Scientists closer to understanding why not all obese people develop type 2 diabetes

by Barbara Hewitt on June 7, 2016

It is known that being very overweight is a risk factor for developing type 2 diabetes but not why not all people who are obese develop the condition but now scientists have a better understanding.

In a new study researchers from the Karolinska Institute in Sweden and the Institute of Health and Medical Research (INSERM) in France have identified epigenomic alterations that are associated with inflammation and type 2 diabetes.

The findings could help to explain further how alterations of the epigenome during the progression of obesity can trigger insulin resistance and diabetes.


Obese individuals differ in their susceptibility to developing insulin resistance and diabetes. Researchers believe that changes in the epigenome could be an important reason behind this difference.

The study report says that epigenetic alterations increase or decrease gene expression by coupling different kinds of chemical flags to the DNA and to the histone proteins that constitute the chromatin. In contrast to the genes themselves, epigenetic alterations are dynamic and can be altered by environmental influences and nutritional components.

The research team, led by Eckardt Treuter and Nicolas Venteclef, were interested in a so-called co-repressor complex that can modify chromatin epigenetically. This particular complex contains GPS2 (G-protein pathway suppressor 2).

The study reveals a key role of the GPS2 complex in controlling the epigenome in macrophages. Macrophages play a central role in the immune defence, but are also involved in the metabolically triggered low-grade inflammation associated with metabolic diseases, including obesity and type 2 diabetes.

Initially, the INSERM team had found that GPS2 levels are reduced in the adipose tissue in obese people with diabetes, as compared to non-diabetic people. As it turned out, the identified obesity associated alterations are conserved between humans and mice.

The Karolinska team had generated mice that lack GPS2 in macrophages. When fed with a high fat diet, these genetically modified mice did not become more obese than normal mice. However, they developed complications such as adipose tissue inflammation, systemic insulin resistance, and fatty liver, more rapidly.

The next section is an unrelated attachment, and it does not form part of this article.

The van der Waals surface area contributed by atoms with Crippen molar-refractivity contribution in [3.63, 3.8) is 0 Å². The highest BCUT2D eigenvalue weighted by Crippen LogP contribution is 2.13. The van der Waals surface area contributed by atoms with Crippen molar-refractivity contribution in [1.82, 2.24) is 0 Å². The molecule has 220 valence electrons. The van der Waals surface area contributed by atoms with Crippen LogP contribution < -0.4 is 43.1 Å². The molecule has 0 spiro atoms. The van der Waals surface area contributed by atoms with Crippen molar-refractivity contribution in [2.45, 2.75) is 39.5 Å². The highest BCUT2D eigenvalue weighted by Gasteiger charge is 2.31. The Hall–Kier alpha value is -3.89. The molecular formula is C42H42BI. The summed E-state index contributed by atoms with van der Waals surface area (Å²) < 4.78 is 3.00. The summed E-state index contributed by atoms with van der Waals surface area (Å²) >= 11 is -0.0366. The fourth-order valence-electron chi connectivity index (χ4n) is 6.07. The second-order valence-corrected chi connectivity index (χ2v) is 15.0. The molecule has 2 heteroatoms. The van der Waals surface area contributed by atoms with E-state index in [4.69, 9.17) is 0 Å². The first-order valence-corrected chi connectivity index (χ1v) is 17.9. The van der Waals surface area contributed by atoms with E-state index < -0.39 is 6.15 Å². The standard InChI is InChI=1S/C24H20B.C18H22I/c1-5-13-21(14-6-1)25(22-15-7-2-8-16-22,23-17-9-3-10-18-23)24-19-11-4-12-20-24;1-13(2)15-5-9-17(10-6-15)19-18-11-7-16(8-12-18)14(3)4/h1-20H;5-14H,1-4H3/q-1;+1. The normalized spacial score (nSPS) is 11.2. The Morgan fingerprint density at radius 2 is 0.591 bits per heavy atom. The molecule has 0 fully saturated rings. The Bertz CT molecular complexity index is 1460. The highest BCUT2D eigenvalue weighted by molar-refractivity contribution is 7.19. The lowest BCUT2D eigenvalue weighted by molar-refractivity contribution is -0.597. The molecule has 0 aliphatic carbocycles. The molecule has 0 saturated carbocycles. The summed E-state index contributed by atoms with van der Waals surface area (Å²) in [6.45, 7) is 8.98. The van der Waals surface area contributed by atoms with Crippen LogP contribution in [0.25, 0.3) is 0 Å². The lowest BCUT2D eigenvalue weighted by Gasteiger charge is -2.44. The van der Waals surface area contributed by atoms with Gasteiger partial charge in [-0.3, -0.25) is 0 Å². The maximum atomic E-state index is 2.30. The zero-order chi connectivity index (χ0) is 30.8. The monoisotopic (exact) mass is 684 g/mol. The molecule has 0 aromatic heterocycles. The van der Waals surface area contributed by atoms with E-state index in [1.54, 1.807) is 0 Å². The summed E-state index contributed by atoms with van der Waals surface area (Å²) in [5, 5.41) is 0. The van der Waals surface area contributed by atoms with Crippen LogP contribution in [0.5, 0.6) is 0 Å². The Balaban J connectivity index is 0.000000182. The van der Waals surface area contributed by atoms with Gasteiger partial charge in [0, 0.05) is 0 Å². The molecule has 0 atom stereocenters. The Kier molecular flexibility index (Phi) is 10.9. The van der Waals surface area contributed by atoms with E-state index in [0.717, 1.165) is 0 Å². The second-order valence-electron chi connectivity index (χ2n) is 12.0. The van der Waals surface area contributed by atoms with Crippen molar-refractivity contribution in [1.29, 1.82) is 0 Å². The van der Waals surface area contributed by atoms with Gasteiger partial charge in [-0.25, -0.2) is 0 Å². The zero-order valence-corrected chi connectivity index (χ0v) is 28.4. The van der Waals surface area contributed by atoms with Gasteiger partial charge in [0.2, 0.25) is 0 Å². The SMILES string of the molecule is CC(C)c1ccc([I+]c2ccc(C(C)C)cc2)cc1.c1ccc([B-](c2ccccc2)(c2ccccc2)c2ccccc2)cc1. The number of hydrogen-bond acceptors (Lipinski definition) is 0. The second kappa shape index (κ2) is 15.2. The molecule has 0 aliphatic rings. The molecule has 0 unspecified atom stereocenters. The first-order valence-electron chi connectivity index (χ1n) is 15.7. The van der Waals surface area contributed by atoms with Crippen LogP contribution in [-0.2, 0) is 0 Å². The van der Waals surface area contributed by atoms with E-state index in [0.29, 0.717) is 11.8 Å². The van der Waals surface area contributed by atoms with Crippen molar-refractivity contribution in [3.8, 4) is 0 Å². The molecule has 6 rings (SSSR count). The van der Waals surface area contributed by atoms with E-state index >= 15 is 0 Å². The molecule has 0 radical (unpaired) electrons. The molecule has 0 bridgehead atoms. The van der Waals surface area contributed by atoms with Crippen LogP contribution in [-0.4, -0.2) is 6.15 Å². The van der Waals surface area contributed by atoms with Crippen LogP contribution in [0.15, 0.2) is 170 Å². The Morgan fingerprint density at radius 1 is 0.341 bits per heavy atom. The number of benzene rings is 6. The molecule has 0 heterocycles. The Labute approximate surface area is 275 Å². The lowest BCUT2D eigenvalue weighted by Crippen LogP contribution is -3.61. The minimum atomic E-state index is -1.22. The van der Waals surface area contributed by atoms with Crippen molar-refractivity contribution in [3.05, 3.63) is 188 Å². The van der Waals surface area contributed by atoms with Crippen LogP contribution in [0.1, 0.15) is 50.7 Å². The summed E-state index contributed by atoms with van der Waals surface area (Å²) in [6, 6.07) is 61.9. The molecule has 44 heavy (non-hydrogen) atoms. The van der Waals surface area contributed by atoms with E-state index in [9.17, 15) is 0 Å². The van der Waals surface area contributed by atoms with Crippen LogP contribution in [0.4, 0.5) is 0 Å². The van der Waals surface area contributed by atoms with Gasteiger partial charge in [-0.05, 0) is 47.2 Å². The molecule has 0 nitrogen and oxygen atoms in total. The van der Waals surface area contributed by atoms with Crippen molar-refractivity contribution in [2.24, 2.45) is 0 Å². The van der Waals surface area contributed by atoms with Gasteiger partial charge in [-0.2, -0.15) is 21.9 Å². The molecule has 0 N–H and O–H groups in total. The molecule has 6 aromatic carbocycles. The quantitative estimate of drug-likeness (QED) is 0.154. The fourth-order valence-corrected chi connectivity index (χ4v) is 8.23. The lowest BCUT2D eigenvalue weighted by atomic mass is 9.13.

The characteristics observed in these mice mirror the human situation of metabolically healthy versus unhealthy obese people, according to the authors of the study report.

“The findings point to a causal and potentially reversible relationship between inappropriate expression and function of the complex, the extent of adipose tissue inflammation, and systemic insulin resistance towards type 2 diabetes,” says Nicolas Venteclef at the Cordeliers Research Centre, INSERM, in Paris.

According to Eckardt Treuter of the Karolinska Instituteís department of biosciences and nutrition in Stockholm, the study highlights the value of combining mouse and human studies in identifying molecular mechanisms underlying disease.

“In particular, the mouse experiments provide strong evidence that epigenome alterations that originate in either macrophages or fat cells can be the cause, and not just a consequence, of obesity complications towards diabetes,” he explained.

The investigators believe that these alterations could be part of an ‘epigenetic memory’ that can speed up an inflammatory response under conditions of metabolic stress linked to obesity and diabetes.

The opinions expressed in this article do not necessarily reflect the views of the Community and should not be interpreted as medical advice. Please see your doctor before making any changes to your diabetes management plan.

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